Scientists have found that the hormone that secrets the skeleton of mice and people is responsible not only for metabolism and muscle function, but also for the reaction to fear, EurekAlert reported.
When a person or animal is afraid, special organs - the adrenal glands - release a large amount of adrenaline into the bloodstream and it improves the functionality of muscles and stimulates the nervous system. However, even adrenal mice experience a similar effect during stress. Scientists have suggested that there is another hormone that responds to fear.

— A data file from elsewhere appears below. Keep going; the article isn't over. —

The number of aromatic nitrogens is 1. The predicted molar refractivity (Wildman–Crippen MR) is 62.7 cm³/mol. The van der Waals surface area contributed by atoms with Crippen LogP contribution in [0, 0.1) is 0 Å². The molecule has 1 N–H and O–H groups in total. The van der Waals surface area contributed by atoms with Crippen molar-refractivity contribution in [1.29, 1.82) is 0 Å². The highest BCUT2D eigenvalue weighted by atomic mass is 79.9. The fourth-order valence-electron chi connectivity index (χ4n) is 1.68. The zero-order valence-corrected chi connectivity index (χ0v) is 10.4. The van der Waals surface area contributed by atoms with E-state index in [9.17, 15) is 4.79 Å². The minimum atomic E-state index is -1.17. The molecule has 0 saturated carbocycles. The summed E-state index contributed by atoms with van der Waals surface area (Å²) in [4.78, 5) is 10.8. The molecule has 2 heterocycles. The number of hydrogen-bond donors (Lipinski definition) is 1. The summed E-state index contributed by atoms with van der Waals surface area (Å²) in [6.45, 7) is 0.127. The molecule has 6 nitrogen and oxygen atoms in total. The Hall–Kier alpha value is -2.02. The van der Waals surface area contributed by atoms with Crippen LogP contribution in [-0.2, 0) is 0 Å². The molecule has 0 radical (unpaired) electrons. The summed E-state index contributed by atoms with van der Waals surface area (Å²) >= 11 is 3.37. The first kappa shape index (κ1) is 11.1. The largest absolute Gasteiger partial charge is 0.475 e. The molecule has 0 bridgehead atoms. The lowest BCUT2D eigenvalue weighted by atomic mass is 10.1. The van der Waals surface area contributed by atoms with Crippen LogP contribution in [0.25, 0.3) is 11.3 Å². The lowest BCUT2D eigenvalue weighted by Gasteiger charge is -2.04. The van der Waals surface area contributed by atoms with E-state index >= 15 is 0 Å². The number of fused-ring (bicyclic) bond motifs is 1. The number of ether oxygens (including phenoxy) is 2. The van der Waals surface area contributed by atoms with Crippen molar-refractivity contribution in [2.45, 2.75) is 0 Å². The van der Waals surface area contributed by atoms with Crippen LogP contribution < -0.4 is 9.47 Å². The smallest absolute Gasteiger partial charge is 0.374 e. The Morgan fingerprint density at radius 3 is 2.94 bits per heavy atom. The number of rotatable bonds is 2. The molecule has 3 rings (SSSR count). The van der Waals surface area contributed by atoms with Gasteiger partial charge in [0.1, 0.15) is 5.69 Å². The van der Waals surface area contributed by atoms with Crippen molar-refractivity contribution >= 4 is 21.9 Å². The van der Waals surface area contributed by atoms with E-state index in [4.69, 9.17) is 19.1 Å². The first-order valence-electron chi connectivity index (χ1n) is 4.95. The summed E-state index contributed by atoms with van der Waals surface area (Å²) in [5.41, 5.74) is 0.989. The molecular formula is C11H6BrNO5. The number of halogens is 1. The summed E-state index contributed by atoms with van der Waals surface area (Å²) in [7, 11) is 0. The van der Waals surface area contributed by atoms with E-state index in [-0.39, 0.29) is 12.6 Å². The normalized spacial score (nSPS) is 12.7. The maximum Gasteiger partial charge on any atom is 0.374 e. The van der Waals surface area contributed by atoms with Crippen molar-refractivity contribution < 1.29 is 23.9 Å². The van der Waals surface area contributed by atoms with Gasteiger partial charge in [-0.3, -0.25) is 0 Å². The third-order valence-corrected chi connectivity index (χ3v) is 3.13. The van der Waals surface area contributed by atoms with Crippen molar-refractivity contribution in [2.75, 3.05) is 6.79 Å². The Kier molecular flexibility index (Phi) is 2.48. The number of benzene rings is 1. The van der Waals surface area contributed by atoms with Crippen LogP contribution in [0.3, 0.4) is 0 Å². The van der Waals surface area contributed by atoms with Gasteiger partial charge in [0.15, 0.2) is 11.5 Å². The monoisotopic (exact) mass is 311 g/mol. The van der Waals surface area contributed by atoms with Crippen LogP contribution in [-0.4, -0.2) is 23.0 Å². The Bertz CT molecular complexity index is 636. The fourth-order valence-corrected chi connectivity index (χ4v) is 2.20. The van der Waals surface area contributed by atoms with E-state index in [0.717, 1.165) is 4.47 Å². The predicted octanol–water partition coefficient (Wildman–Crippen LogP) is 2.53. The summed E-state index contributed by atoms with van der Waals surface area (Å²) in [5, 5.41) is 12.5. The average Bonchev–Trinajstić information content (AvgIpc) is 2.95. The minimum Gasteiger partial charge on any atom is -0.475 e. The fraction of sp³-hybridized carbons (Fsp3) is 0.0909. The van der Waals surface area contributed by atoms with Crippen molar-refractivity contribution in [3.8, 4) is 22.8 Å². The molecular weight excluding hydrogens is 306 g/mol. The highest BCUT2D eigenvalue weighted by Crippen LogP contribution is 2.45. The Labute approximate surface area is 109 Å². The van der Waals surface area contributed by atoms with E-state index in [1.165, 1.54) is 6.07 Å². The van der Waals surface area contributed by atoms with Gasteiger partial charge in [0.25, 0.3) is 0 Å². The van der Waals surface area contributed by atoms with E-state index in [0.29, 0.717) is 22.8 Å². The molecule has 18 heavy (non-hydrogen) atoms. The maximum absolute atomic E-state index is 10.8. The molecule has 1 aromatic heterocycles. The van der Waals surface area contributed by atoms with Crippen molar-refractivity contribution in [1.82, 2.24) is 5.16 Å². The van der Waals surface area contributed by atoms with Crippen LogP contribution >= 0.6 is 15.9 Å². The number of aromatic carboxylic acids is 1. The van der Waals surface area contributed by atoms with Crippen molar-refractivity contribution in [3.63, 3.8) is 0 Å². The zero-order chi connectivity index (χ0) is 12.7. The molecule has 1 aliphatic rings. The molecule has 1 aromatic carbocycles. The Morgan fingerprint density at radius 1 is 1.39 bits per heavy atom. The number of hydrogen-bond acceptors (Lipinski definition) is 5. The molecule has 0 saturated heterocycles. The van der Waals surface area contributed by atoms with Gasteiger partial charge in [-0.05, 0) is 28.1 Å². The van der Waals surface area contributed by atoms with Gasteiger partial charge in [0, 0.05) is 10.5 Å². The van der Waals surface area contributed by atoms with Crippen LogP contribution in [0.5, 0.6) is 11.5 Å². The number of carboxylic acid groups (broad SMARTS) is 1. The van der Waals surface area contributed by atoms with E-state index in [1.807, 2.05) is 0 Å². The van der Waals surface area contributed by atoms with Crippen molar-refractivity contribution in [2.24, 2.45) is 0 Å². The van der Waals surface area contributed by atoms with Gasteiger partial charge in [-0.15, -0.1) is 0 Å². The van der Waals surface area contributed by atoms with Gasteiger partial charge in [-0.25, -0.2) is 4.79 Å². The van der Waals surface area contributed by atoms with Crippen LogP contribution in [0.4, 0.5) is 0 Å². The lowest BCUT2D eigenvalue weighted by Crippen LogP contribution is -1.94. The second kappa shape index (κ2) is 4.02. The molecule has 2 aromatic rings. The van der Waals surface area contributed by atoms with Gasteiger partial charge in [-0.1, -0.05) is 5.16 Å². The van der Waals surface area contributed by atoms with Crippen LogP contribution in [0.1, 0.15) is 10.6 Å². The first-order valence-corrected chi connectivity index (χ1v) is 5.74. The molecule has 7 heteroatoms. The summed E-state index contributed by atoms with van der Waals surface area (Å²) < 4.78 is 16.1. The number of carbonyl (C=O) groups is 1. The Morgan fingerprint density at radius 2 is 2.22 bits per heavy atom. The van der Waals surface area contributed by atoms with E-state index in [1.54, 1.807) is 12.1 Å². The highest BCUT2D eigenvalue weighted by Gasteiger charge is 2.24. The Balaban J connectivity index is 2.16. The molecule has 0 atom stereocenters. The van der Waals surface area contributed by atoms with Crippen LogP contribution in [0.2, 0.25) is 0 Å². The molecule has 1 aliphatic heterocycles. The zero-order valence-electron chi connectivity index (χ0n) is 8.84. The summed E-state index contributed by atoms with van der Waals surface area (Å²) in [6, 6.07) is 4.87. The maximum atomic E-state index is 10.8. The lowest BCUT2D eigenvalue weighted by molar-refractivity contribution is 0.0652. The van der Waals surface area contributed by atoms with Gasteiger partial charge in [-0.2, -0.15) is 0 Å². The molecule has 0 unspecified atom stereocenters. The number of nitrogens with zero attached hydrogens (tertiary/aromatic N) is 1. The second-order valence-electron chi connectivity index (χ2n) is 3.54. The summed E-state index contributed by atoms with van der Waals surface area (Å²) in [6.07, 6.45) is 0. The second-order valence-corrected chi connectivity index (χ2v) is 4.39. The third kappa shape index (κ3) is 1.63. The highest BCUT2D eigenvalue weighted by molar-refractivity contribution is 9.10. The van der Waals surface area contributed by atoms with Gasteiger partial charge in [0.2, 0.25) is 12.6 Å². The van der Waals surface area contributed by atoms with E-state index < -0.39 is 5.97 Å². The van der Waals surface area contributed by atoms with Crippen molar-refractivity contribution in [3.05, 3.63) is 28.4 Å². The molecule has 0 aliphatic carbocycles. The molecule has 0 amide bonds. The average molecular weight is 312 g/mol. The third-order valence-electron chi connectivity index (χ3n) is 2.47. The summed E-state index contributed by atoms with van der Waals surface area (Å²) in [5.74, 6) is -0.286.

Osteocalcin, a hormone that secretes the skeleton helps regulate metabolism, muscle function during exercise and the ability to conceive.
To test whether Osteocalcin really works like a hormone of fear, scientists scared mice, shocked them and forced urine to smell their natural enemies, foxes - and then measured the level of Osteocalcin in the blood of animals. Similarly, circulating levels of bioactive osteocalcin rose in humans exposed to stress from public speaking and cross examination.